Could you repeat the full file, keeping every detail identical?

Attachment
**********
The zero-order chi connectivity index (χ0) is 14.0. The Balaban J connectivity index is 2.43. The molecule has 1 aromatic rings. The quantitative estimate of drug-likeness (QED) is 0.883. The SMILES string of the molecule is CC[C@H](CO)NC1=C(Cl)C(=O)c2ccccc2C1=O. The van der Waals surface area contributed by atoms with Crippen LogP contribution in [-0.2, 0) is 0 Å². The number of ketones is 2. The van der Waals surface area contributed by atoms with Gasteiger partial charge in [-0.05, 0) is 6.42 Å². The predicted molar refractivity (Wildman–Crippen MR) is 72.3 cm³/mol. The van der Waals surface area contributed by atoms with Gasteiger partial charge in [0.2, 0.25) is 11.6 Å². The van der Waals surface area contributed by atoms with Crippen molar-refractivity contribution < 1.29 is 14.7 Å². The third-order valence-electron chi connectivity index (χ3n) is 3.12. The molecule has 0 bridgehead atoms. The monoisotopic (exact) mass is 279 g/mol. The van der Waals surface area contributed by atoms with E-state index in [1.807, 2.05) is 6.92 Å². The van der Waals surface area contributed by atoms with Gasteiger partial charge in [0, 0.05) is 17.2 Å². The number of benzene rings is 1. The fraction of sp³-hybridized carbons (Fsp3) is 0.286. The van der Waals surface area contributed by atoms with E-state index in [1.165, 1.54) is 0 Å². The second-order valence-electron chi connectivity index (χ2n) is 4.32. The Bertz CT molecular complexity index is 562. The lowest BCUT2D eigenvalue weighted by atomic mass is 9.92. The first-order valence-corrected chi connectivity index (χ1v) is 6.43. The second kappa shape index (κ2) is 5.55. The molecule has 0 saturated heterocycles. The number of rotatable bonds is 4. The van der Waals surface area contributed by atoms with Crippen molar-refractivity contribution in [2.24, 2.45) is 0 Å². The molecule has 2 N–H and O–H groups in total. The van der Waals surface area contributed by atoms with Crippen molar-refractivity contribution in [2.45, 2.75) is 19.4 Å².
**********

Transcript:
The zero-order chi connectivity index (χ0) is 14.0. The Balaban J connectivity index is 2.43. The molecule has 1 aromatic rings. The quantitative estimate of drug-likeness (QED) is 0.883. The SMILES string of the molecule is CC[C@H](CO)NC1=C(Cl)C(=O)c2ccccc2C1=O. The van der Waals surface area contributed by atoms with Crippen LogP contribution in [-0.2, 0) is 0 Å². The number of ketones is 2. The van der Waals surface area contributed by atoms with Gasteiger partial charge in [-0.05, 0) is 6.42 Å². The predicted molar refractivity (Wildman–Crippen MR) is 72.3 cm³/mol. The van der Waals surface area contributed by atoms with Gasteiger partial charge in [0.2, 0.25) is 11.6 Å². The van der Waals surface area contributed by atoms with Crippen molar-refractivity contribution < 1.29 is 14.7 Å². The third-order valence-electron chi connectivity index (χ3n) is 3.12. The molecule has 0 bridgehead atoms. The monoisotopic (exact) mass is 279 g/mol. The van der Waals surface area contributed by atoms with E-state index in [1.807, 2.05) is 6.92 Å². The van der Waals surface area contributed by atoms with Gasteiger partial charge in [0, 0.05) is 17.2 Å². The number of benzene rings is 1. The fraction of sp³-hybridized carbons (Fsp3) is 0.286. The van der Waals surface area contributed by atoms with E-state index in [1.165, 1.54) is 0 Å². The second-order valence-electron chi connectivity index (χ2n) is 4.32. The Bertz CT molecular complexity index is 562. The lowest BCUT2D eigenvalue weighted by atomic mass is 9.92. The first-order valence-corrected chi connectivity index (χ1v) is 6.43. The second kappa shape index (κ2) is 5.55. The molecule has 0 saturated heterocycles. The number of rotatable bonds is 4. The van der Waals surface area contributed by atoms with Crippen molar-refractivity contribution in [2.24, 2.45) is 0 Å². The molecule has 2 N–H and O–H groups in total. The van der Waals surface area contributed by atoms with Crippen molar-refractivity contribution in [2.45, 2.75) is 19.4 Å².